Just a stone’s throw from the Illovo Sugar (South Africa) Noodsberg Mill, valleys of pristine sugarcane fields are producing top yields for smallscale growers and contractors alike, as a plan to develop sustainable sugarcane farming in the deep rural areas of the KwaZulu-Natal Midlands takes root.
Retired teacher and single mother Nomusa Gwala says the success of her farming enterprise in Swaimane near Dalton is not only about keeping her finger on the pulse and her eye on every aspect of her business but is due to the foresight and expertise of a host of people linked to the sugarcane industry.
Gwala is one of a few preferred contractors assigned to the Illovo Sugar (South Africa) smallscale grower programme adjacent to its Noodsberg mill in the KwaZulu-Natal Midlands.
In 2009 the growers in the verdant valleys were delivering about 16 000 tons a season to the mill, however today that figure tops 54 000 tons, with R27 million paid out in cane proceeds into the community last year.
The programme, which was the brainchild of Billy Gillespie from the South African Sugar Research Institute more than a decade ago, is now under the care of Fanie Horn who is the Cane Development Manager at the Noodsberg Mill.
Horn described the project as “huge”, saying it was not just some small team or committee, but a vast array of stakeholders and interested parties who were making it the “brilliant” success that it was. “It is so important to stress that the success of this project has been all about team work. For example, we have had the involvement of the WWF (World Wildlife Fund), Solidaridad, Fairtrade, the tribal leaders in the district and then of course, the communities themselves. We have also had ongoing support from the KwaZulu-Natal Department of Agriculture and their Extension Officers, the South African Sugar Association (SASA), the South African Research Institute (SASRI) and their pest and diseases department, SA Canegrowers and the South African Farmers’ Development Association (SAFDA).”
And while the Fairtrade Certification was onerous, Horn said it was not only worth it, but essential for the economic and environmental health of the region. “Our first cooperative started the certification process in 2013 and was fully compliant in 2015. It does take a long time, but the biggest benefit is Fair Trade helps the cooperatives to improve their business management and record keeping, and it instils a set of values such as transparency, honesty, fairness and accountability,” he said.
With at least eight more areas earmarked for development under the guidance of the project, Gwala has her hands full, but she says now that she no longer divides her time between the classroom and her business, the operation is running at optimum level.
“I retired from teaching in January last year. You know when I wasn’t here all the time, diesel would cost me over R100 000-a-month for example. That cost has dropped to R60 000-a-month because I am here.
“I get up every morning at 4am. The first thing I do is phone the Induna (manager) I collect my workers and then I am in the field with them. We are busy with land preparation for the growers at the moment. We are very busy,” she said.
Gwala, whose parents were storekeepers in the district, said she started out her business making concrete blocks part time while teaching. “I was born here, I grew up here, but my parents weren’t farming this land. They had a store down the road which my sister is now running. I have three children and I am a single mother, so I have always had to supplement my income.”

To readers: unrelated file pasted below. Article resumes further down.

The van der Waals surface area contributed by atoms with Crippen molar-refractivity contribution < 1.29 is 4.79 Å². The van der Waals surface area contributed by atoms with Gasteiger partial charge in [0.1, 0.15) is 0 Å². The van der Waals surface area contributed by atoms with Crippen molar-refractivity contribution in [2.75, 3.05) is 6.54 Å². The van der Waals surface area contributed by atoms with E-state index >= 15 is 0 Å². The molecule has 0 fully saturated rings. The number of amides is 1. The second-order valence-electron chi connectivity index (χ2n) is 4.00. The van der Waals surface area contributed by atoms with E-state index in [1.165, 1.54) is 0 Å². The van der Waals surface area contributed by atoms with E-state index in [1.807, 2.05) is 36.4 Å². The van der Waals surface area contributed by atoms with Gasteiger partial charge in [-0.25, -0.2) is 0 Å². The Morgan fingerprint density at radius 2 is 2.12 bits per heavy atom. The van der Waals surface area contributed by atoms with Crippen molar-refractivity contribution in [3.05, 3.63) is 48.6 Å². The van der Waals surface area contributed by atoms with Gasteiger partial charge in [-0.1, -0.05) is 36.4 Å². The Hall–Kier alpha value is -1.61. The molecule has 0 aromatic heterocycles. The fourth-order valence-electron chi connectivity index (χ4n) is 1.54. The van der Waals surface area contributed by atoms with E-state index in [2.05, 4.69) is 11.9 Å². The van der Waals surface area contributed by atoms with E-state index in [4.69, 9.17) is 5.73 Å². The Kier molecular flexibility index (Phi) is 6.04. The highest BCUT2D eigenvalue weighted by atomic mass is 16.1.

Her farming enterprise, she said, was the legacy she wanted to leave for her children. “I have a daughter and two sons. My eldest son is an engineer at the Sezela Mill, my daughter is a teacher and my youngest is working in Pietermaritzburg. I won’t sit down here until at least one – my son in Pietermaritzburg hopefully – comes home to farm,” she said.
However, it is the Illovo project that made the difference and, in particular, the Fairtrade certification.
“In 2013 I joined a co-operative and we were awarded funding from the government’s Re-capitalisation and Development programme – we had to put together a very detailed business plan for that. The co-operative has worked really closely with Illovo and since we started working with Fairtrade we have very good record keeping and management structures.”
The programme had also resulted in her being able to invest in new implements. “I used to have very old machinery but now I have two trucks, two bell loaders, two tractors, ploughs and a farm van. There’s 15ha under sugarcane with 6ha part of the seed cane scheme.”
Gwala says she’s not afraid of working really hard and that was the main ethic she had instilled in her children. Now she is ready for the next phase in the development of her business.
“I need more implements such as a boomsprayer, a new truck and more tractors. But, I also want to lease more land, there is a lot of land here which is unused. So that is where I see the future,” she said.
A stagnating mine and a bit of land planted to sugar cane has opened the way for Malelane engineer, Robert Greaves to use his skills and resources to produce South Africa’s first rum made from sugar cane juice. The rum, called Mhoba Rum, is made in the agricole...read more
Increasing the yields of sugarcane production on smallscale farms in KwaZulu-Natal and Mpumalanga to promote the crop as a primary source of income in rural areas is now the focus of South African Farmers’ Development Association researcher, Tshepo Pilusa. Tshepo...read more
The creation of an organisation aimed at assisting black South African sugar cane farmers and ensuring a “better future” for them was announced at the 2018 annual meeting of SA Canegrowers (SACG) in Durban. Breaking the news of the significant development, SACG...read more